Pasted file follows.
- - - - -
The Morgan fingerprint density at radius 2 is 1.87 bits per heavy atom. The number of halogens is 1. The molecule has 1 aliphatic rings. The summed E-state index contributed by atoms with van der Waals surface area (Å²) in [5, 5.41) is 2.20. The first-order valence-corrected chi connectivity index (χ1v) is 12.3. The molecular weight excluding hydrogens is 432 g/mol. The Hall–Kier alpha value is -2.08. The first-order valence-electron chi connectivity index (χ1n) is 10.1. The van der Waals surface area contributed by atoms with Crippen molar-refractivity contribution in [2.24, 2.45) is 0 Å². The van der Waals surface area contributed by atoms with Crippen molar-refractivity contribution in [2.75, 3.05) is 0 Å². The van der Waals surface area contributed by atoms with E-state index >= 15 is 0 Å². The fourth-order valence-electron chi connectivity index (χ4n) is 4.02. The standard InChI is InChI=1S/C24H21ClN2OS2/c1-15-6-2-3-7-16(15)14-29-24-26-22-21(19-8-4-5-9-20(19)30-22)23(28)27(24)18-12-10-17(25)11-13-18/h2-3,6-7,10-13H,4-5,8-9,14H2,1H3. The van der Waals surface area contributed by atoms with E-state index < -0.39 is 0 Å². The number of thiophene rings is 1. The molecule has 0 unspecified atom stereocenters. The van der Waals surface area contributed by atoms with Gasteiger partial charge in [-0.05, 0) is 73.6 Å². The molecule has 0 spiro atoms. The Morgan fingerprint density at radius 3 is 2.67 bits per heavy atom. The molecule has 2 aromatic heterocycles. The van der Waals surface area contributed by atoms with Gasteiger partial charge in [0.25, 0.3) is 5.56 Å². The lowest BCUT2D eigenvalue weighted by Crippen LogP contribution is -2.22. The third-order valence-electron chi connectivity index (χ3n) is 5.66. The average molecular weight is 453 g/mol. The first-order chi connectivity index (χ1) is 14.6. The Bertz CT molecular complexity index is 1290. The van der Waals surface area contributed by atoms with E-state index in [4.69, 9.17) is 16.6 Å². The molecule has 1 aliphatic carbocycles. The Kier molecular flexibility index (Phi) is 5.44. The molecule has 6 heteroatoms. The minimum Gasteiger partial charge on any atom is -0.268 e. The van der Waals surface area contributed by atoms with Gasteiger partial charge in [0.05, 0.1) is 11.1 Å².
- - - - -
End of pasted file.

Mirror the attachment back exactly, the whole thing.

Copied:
The Morgan fingerprint density at radius 2 is 1.87 bits per heavy atom. The number of halogens is 1. The molecule has 1 aliphatic rings. The summed E-state index contributed by atoms with van der Waals surface area (Å²) in [5, 5.41) is 2.20. The first-order valence-corrected chi connectivity index (χ1v) is 12.3. The molecular weight excluding hydrogens is 432 g/mol. The Hall–Kier alpha value is -2.08. The first-order valence-electron chi connectivity index (χ1n) is 10.1. The van der Waals surface area contributed by atoms with Crippen molar-refractivity contribution in [2.24, 2.45) is 0 Å². The van der Waals surface area contributed by atoms with Crippen molar-refractivity contribution in [2.75, 3.05) is 0 Å². The van der Waals surface area contributed by atoms with E-state index >= 15 is 0 Å². The fourth-order valence-electron chi connectivity index (χ4n) is 4.02. The standard InChI is InChI=1S/C24H21ClN2OS2/c1-15-6-2-3-7-16(15)14-29-24-26-22-21(19-8-4-5-9-20(19)30-22)23(28)27(24)18-12-10-17(25)11-13-18/h2-3,6-7,10-13H,4-5,8-9,14H2,1H3. The van der Waals surface area contributed by atoms with E-state index < -0.39 is 0 Å². The number of thiophene rings is 1. The molecule has 0 unspecified atom stereocenters. The van der Waals surface area contributed by atoms with Gasteiger partial charge in [-0.05, 0) is 73.6 Å². The molecule has 0 spiro atoms. The Morgan fingerprint density at radius 3 is 2.67 bits per heavy atom. The molecule has 2 aromatic heterocycles. The van der Waals surface area contributed by atoms with Gasteiger partial charge in [0.25, 0.3) is 5.56 Å². The lowest BCUT2D eigenvalue weighted by Crippen LogP contribution is -2.22. The third-order valence-electron chi connectivity index (χ3n) is 5.66. The average molecular weight is 453 g/mol. The first-order chi connectivity index (χ1) is 14.6. The Bertz CT molecular complexity index is 1290. The van der Waals surface area contributed by atoms with E-state index in [4.69, 9.17) is 16.6 Å². The molecule has 1 aliphatic carbocycles. The Kier molecular flexibility index (Phi) is 5.44. The molecule has 6 heteroatoms. The minimum Gasteiger partial charge on any atom is -0.268 e. The van der Waals surface area contributed by atoms with Gasteiger partial charge in [0.05, 0.1) is 11.1 Å².